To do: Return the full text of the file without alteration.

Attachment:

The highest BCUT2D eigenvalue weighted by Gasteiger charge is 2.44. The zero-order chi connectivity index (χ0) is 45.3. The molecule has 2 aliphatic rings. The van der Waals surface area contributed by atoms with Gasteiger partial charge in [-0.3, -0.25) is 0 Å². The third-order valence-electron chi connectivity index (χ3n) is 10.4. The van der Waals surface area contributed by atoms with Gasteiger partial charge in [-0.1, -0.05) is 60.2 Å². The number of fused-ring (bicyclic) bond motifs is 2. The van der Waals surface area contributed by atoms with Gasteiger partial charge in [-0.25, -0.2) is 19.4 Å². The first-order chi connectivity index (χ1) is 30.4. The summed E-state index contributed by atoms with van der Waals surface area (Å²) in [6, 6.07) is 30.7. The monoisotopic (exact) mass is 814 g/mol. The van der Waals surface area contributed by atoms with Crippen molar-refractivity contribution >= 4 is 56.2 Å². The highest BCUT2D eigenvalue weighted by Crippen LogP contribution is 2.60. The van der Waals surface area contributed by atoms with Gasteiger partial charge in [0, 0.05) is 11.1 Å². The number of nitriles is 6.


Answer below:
The highest BCUT2D eigenvalue weighted by Gasteiger charge is 2.44. The zero-order chi connectivity index (χ0) is 45.3. The molecule has 2 aliphatic rings. The van der Waals surface area contributed by atoms with Gasteiger partial charge in [-0.3, -0.25) is 0 Å². The third-order valence-electron chi connectivity index (χ3n) is 10.4. The van der Waals surface area contributed by atoms with Gasteiger partial charge in [-0.1, -0.05) is 60.2 Å². The number of fused-ring (bicyclic) bond motifs is 2. The van der Waals surface area contributed by atoms with Gasteiger partial charge in [-0.25, -0.2) is 19.4 Å². The first-order chi connectivity index (χ1) is 30.4. The summed E-state index contributed by atoms with van der Waals surface area (Å²) in [6, 6.07) is 30.7. The monoisotopic (exact) mass is 814 g/mol. The van der Waals surface area contributed by atoms with Crippen molar-refractivity contribution >= 4 is 56.2 Å². The highest BCUT2D eigenvalue weighted by Crippen LogP contribution is 2.60. The van der Waals surface area contributed by atoms with Gasteiger partial charge in [0, 0.05) is 11.1 Å². The number of nitriles is 6.